The figure shows the layout of the pilot application of the room and pillar mining application
Figure. 2 Layout of the pilot application of the room and pillar mining at the Prosilio mine
The figure shows layout and roof bolting applications at the Prosilio mine.
Figure. 3 Main characteristics and layout of the roof bolting applied at the Prosilio coal mine

84 excavation stages including the complete layout, dimensions, and roof reinforcements, were defined in the program. Then, the main tunnel access entries (X1 and X2) were simultaneously excavated, followed by the stopes Y1-Y4 and Z1-Z2 (shown in Figure 4).

The figure shows different phases stopping activities modeled in RS3's finite element analysis.
Figure. 4 Different phases of the stopping activity as it was modeled in the FEA

What were their insights?

  • A good agreement was found between the results of the FEA analysis and the actual measurements of the mine (pillar loading, effective stress at different stages of excavations, etc.).
  • The finite element analysis showed maximum displacement values in the middle of the excavated rooms and the centre of the mine, ranging from 50 mm to 70 mm.
  • The roof displacements seemed to have lower values (40 mm) at the main access of rooms (X1 and X2) and the back of the mine (Y4).
  • Both FEA and field observation showed similar pillars deformation in three main axes.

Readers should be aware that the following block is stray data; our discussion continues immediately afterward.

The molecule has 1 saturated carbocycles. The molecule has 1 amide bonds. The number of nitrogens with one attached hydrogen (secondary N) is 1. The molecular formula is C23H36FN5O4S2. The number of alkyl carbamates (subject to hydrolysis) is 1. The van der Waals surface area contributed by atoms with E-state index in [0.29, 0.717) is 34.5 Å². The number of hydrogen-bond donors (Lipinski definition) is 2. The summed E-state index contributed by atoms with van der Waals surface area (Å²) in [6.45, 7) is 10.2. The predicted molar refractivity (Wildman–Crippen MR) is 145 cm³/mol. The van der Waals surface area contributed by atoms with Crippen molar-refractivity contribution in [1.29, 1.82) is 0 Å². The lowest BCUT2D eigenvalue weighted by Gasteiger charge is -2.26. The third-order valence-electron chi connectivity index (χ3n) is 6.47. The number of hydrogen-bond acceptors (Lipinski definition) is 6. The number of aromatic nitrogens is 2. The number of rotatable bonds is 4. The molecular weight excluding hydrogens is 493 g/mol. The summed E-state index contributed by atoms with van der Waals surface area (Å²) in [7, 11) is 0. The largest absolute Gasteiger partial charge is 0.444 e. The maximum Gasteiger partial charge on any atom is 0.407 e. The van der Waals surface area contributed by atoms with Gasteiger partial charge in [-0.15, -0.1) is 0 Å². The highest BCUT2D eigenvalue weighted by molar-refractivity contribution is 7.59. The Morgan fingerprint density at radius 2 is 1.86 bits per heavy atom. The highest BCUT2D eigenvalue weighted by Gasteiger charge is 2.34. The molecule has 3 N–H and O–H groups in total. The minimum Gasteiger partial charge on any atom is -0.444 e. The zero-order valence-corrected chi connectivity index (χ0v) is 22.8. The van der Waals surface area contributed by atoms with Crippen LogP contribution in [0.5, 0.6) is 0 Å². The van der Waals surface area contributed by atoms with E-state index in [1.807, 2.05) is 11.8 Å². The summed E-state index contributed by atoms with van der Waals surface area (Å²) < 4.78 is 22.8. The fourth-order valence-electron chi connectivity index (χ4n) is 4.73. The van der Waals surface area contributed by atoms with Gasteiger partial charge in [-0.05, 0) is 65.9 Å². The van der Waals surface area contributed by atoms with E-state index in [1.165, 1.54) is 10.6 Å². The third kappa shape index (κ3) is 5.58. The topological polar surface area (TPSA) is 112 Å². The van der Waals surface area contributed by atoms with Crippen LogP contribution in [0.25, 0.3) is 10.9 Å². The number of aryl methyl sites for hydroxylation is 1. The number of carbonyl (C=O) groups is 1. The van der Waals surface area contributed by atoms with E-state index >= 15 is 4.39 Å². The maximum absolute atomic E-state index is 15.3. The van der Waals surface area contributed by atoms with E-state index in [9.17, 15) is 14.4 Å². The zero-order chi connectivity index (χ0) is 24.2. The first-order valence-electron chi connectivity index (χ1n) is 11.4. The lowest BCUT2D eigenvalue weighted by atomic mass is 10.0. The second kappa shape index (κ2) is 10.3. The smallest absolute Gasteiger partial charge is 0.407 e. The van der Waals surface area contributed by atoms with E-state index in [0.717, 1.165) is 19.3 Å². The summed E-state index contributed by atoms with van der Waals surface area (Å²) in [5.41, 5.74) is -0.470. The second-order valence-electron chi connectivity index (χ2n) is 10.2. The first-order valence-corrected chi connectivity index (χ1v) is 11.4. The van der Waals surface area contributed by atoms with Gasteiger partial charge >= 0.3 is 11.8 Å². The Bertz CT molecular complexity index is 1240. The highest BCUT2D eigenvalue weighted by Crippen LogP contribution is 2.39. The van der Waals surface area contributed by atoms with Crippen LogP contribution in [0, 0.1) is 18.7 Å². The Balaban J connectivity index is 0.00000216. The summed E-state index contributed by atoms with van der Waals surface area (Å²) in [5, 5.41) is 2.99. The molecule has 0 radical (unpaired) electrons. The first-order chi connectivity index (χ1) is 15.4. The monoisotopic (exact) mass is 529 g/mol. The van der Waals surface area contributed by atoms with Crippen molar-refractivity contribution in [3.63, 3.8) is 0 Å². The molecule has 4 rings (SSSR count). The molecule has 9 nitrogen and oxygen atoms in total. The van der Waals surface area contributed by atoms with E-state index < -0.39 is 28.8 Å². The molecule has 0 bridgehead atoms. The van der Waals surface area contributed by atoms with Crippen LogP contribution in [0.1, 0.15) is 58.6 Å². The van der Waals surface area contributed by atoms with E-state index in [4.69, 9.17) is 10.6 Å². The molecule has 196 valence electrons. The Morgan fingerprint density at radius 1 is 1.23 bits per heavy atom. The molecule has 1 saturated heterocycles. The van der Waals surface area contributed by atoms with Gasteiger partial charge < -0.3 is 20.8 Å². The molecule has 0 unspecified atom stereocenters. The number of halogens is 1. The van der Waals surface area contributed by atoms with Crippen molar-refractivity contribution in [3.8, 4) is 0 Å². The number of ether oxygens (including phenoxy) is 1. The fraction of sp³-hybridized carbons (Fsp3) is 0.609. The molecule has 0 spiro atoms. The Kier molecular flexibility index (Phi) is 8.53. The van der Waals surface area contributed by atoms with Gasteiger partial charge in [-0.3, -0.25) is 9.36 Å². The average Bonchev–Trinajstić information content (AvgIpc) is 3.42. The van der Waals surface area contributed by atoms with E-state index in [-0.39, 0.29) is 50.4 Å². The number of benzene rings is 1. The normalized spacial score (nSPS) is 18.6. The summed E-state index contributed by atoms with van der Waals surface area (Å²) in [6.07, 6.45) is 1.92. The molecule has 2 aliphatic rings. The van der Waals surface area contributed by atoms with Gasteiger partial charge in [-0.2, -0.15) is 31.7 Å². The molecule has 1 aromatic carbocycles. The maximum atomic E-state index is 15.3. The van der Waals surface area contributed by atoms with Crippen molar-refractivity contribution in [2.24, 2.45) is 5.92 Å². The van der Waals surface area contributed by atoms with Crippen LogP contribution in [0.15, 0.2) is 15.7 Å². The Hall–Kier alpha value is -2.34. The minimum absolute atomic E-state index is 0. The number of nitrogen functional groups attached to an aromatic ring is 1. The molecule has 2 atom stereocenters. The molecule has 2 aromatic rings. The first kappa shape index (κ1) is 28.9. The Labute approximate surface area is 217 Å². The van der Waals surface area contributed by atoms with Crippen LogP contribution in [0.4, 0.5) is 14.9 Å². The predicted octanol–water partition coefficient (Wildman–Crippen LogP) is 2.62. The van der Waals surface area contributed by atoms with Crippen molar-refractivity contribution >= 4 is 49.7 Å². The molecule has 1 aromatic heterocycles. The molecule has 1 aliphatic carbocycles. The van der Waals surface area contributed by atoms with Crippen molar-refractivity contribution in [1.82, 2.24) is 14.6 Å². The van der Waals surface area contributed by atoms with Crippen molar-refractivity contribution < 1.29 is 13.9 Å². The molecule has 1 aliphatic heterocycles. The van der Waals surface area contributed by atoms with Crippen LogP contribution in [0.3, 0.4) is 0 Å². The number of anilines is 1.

• Finite Element Analysis also confirmed that the overall stability of pillars and their responses to overburden loads were sufficient, which was verified by the actual performance of the pillars.
  • Failure in pillars were observed when less number of rock bolts were used in numerical modeling.
  • During the underground mining period, limited cracking was observed at the excavation’s corners as a result of local shear failures. Furthermore, at the main body of two pillars, a limited surficial spalling was observed, as it was seen in the 3D analysis at the yielded areas of the pillars.

Note: The figures below present the total displacement (Figures 5-8), strength factor and failure zones around the excavation (Figure 8) calculated by RS3.

The image shows displacement contours at the deformed cross sections in RS3's excavation model.
Figure 6. Displacement contours at the deformed X-X’ cross-section
The image shows total displacements in the coal pillars modeled in RS3
Figure 7. Total displacements in the coal pillars as derived from the FEA model
The image shows strength factor contours for the pillars of the mine modeled in RS3
Figure 8. Strength Factor contours at the central pillar and yielded elements (A – A’ cross-section)
The image shows the underground exploitation site after the completion of stoping activities.
Figure 9. View of the underground exploitation after the completion of the stoping activity

The takeaway from RS3’s Finite Element Analysis of Prosilio Underground Exploitation

RS3’s Finite Element Analysis (FEA) was helpful in evaluating the stability conditions of the Prosilio room and pillar pilot mining project. When combined with field observations, FEA reached a good agreement with the actual conditions of the underground exploitation by accurately capturing the excavation responses.

In conclusion, RS3 played an important role in helping engineers reduce the risk of structural failure and ensure a successful mine excavation while using an efficient mining method like the room and pillar approach.

For more details about this interesting project, read the complete paper.